DRIVING WHILST DISQUALIFIED: Imprisonment is possible even for a first offence. Call our office for legal assistance – 0401269091
Driving whilst disqualified is regarded by the court as a very serious offence because it usually constitutes a defiance of, and contempt for, an order either of the court or a Registrar. As a general rule a penalty of imprisonment will be imposed by the sentencing.
For a first offence the penalty is imprisonment to a maximum of six months [see Motor Vehicles Act 1959 s 91(5)];
Second or subsequent Offence:
For a second or subsequent offence the penalty is imprisonment to a maximum of two years [see s 91(5)].
Strictly speaking there is no difference between a disqualification ordered by a court (such as for a drink-driving or other traffic offence or for an illegal use/interference offence) and a disqualification ordered by the Registrar of Motor Vehicles (such as under the points demerit system or as a result of an enforcement order made by the court in respect of unpaid fines).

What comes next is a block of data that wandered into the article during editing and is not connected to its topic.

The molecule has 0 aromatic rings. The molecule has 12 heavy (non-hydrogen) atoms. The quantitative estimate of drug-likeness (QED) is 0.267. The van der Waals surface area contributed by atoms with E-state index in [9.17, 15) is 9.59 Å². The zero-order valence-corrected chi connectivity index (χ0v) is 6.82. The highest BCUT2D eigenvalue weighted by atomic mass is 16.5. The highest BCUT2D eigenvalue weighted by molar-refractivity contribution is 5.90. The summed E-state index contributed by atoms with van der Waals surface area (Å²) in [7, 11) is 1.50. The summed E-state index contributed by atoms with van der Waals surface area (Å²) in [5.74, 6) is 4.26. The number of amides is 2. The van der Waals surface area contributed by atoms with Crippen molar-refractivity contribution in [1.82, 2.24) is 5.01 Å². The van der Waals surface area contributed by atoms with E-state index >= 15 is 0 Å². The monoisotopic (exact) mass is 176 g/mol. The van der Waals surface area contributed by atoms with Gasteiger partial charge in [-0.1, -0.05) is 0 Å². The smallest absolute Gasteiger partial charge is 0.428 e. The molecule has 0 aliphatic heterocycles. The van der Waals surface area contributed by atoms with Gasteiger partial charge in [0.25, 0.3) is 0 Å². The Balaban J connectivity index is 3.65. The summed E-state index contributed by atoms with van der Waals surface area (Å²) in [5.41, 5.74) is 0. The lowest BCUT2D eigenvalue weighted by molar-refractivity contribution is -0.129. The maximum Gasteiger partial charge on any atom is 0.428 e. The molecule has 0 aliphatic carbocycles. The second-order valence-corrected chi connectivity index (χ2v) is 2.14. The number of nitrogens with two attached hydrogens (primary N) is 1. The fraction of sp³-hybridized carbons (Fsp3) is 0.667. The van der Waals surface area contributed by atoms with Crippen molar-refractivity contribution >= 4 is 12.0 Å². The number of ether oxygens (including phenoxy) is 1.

Magistrates are required to take the view that Parliament has provided that a substantial sanction be imposed for disobedience to those orders [see Crook v Roberts (1990) 53 SASR 236; Maione v Higgins  SASC 2698; and Springall v Police (2007) 252 LSJS 160;  SASC 425 for interstate disqualifications].
Imprisonment is Possible even for a first offence.